Are forced jabs coming?
From the start, South Africa's Covid-19 vaccination drive has had an uphill battle.
First, we had to deal with vaccine apartheid, then there were concerns around AstraZeneca, which the government had procured, eventually leading to the government selling it off.
Eventually, after several stops and starts, the country's vaccine programme finally got underway in May of this year - comprising procurement, distribution and rollout, as well as a (muted) communications campaign .
Initially, there was excitement and queues as the over-60s were first in line to get jabbed. After a few weeks, enthusiasm waned and the government expanded the drive to lower age groups. Every time a new age group could get vaccinated, there was initial excitement, and then a slowing of the number of people lining up for their Covid-19 vaccine. South Africans, it appeared, didn't want to get vaccinated.
As the number of Covid cases dropped after the third wave, vaccine complacency appeared to step in, along with behavioural complacency and residual vaccine hesitancy. That was until the Omicron variant rocked up - seemingly to dampen festive cheer.
On Sunday, 28 November 2021, President Cyril Ramaphosa announced that the country would remain on Level 1 lockdown - confounding expectations of tighter restrictions - before adding the clincher: that with low vaccine uptake, the government was establishing a task-team to examine the implications and modalities for implementing possible vaccine mandates.
Most formally employed South Africans, and a majority of tertiary students may have already encountered some aspects of a vaccine mandate - but, with low vaccine uptake, it appears this now has broader implications for the navigation of daily life in every other sphere, other than work and study.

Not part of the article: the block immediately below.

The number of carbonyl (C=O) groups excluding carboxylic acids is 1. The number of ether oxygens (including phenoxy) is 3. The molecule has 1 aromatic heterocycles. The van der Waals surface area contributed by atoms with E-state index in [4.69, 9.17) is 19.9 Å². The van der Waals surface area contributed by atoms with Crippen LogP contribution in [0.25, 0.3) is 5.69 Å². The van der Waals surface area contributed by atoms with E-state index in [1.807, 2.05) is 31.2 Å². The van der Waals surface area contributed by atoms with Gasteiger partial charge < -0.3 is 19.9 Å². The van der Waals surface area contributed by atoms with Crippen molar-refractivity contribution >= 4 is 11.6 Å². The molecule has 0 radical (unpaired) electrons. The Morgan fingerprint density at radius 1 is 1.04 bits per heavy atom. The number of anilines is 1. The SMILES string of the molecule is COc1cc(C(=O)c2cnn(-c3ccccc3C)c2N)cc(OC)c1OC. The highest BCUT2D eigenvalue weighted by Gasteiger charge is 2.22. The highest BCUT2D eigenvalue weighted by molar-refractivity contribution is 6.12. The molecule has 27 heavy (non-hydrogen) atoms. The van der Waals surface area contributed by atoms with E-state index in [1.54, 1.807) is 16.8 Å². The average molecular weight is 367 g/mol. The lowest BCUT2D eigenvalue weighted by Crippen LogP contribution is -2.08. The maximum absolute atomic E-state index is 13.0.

In this week's Friday Briefing, we examine the constitutionality of vaccine mandates and whether it places any limitations on human rights.
Johannesburg-based advocate Ben Winks is of the view that the Constitution demands vaccine mandates, while independent political analyst Ebrahim Harvey argues that high-profile people, like former chief justice Mogoeng Mogoeng, have not assisted in the battle to get people to willingly get jabbed.
Public health lawyer Safura Abdool Karim writes that research has shown that vaccine mandates have played a role in getting people to get their vaccine, while Johannesburg-based advocate Nyoko Muvangua examines what legislation the government could use to implement a vaccine mandate.
Finally, University of Johannesburg sociologist Kate Alexander says it may perhaps be too late for coercive measures, such as vaccine mandates, and the government should rather deal with other issues - such as expanding the number and availability of vaccine sites, reducing the costs associated with people going to get vaccinated, and generally making it more convenient and accessible, especially for the poor and unemployed.
It's a heavy read before the weekend, but an important and necessary one.
Our Constitution requires the state not only to respect our rights, but also to protect, promote and fulfil them. Ben Winks writes that in lights of this, the government is not only entitled, but obliged to take active steps to contain and eradicate Covid-19, which includes implementing a policy of compulsory vaccination.
Covid-19 variant Omicron was perhaps a blessing in disguise, because it immediately gave rise to many strong views in the public on the need for mandatory vaccinations in some respects to curb its spread, writes Ebrahim Harvey.
If the government decides to implement a Covid-19 vaccine mandate, it will have to decide what type of mandate it will adopt and who it will affect, writes Safura Abdool Karim.
Employers have used the Occupational Health and Safety Act, as well as the Mine Health and Safety Act, as the legal instruments to enforce a vaccine mandate in the workplace. However, the government will have to consider another route if it is going to consider a mandate for the wider population, writes Johannesburg advocate, Dr Nyoko Muvangua.
Kate Alexander writes that mandatory vaccination, while important, is not a solution to the Covid-19 pandemic, and says we need to consider other measures that must be taken.
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